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22 April 2017, 11:03 | Updated: 22 April 2017, 11:06
Thousands of elderly people are missing out on free personal care because of delays to assessments and care arrangements, a charity has found.
Age Scotland says official figures suggest that, each year, around 8,640 people in Scotland wait longer than six weeks for a care assessment.
Its own research, compiled using freedom of information requests, found significant variations across councils in the time taken to carry out assessments.
The average "worst case scenario'' is between two weeks and five months, with the longest delay of 575 days - 18 months - recorded in 2014/15.
Under national guidelines, people should wait no longer than six weeks for care services to be provided after an assessment has taken place.
Age Scotland found that around 10% of people were not provided with services within the six-week limit over the past three years.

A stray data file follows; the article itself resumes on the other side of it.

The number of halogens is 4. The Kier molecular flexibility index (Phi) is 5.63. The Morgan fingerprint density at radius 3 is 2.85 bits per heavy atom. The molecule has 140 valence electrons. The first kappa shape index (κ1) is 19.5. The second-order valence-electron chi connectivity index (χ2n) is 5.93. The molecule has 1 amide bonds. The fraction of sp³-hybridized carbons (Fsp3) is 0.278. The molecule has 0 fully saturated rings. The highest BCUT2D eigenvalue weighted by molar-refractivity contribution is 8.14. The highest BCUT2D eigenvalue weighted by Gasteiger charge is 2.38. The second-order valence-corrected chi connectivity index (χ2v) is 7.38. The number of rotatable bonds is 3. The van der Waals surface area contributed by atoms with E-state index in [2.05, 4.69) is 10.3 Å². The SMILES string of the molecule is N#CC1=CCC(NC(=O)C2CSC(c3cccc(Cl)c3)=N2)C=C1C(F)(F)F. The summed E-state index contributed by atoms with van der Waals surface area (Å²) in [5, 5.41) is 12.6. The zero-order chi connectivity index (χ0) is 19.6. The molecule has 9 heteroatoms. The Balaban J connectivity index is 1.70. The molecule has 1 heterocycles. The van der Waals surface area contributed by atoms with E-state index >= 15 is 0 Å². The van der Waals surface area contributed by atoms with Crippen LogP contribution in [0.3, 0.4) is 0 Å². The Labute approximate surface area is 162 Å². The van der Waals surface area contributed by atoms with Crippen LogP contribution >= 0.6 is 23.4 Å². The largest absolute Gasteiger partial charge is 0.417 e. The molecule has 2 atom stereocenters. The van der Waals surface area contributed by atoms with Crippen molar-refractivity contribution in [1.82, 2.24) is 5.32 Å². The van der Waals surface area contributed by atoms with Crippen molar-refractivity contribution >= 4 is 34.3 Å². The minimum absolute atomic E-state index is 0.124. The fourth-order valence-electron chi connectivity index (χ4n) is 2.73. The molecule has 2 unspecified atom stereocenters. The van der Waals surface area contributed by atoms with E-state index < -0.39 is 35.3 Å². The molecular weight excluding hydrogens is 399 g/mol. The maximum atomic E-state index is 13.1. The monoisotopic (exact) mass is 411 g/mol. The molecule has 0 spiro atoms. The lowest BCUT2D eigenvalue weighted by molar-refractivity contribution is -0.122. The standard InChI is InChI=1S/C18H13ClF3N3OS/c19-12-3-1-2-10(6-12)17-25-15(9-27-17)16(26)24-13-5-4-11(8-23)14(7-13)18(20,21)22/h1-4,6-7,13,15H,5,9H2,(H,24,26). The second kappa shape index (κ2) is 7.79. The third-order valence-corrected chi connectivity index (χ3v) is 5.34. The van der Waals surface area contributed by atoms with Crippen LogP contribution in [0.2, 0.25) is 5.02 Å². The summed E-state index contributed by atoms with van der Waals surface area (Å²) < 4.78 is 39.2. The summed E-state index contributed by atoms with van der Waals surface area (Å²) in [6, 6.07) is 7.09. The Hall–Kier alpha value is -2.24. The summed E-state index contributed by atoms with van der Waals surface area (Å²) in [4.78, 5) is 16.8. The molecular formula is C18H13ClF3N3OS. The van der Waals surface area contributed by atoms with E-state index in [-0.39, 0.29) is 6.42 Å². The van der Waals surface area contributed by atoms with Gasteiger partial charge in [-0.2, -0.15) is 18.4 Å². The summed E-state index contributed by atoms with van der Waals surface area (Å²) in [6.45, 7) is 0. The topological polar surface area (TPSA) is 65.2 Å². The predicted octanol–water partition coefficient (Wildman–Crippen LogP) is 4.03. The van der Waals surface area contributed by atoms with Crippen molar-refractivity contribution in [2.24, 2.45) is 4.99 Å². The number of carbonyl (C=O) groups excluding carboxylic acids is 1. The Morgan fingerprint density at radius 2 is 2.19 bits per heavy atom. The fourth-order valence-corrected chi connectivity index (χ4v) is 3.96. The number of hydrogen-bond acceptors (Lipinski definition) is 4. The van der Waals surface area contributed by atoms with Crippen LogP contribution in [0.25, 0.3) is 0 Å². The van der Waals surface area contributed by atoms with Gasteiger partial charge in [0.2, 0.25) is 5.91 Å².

The charity said its research suggests that around 3,000 elderly people each year wait longer than six weeks for services to be put in place.
Most councils do not record the reasons why delays occur, but many cited instances where delays are caused by the person being admitted to hospital or waiting for a place in their chosen care home.
Staff shortages, financial constraints and delays in adapting homes were also cited.
Age Scotland received freedom of information responses from 25 out of 32 councils.
Chief executive Keith Robson said: "These are deeply concerning figures showing thousands of older people facing delays in the care provision they need being put in place.
"It also means payments for free personal care they are entitled to not being received.
"This confirms the experiences of a number of older people and their families who have been in touch with Age Scotland's helpline to tell us their experiences of delays in the system.
"As we look to local authority elections next month Age Scotland has contacted council candidates across Scotland to ask them to ensure providing high quality health and social care services is made an urgent priority by new administrations.''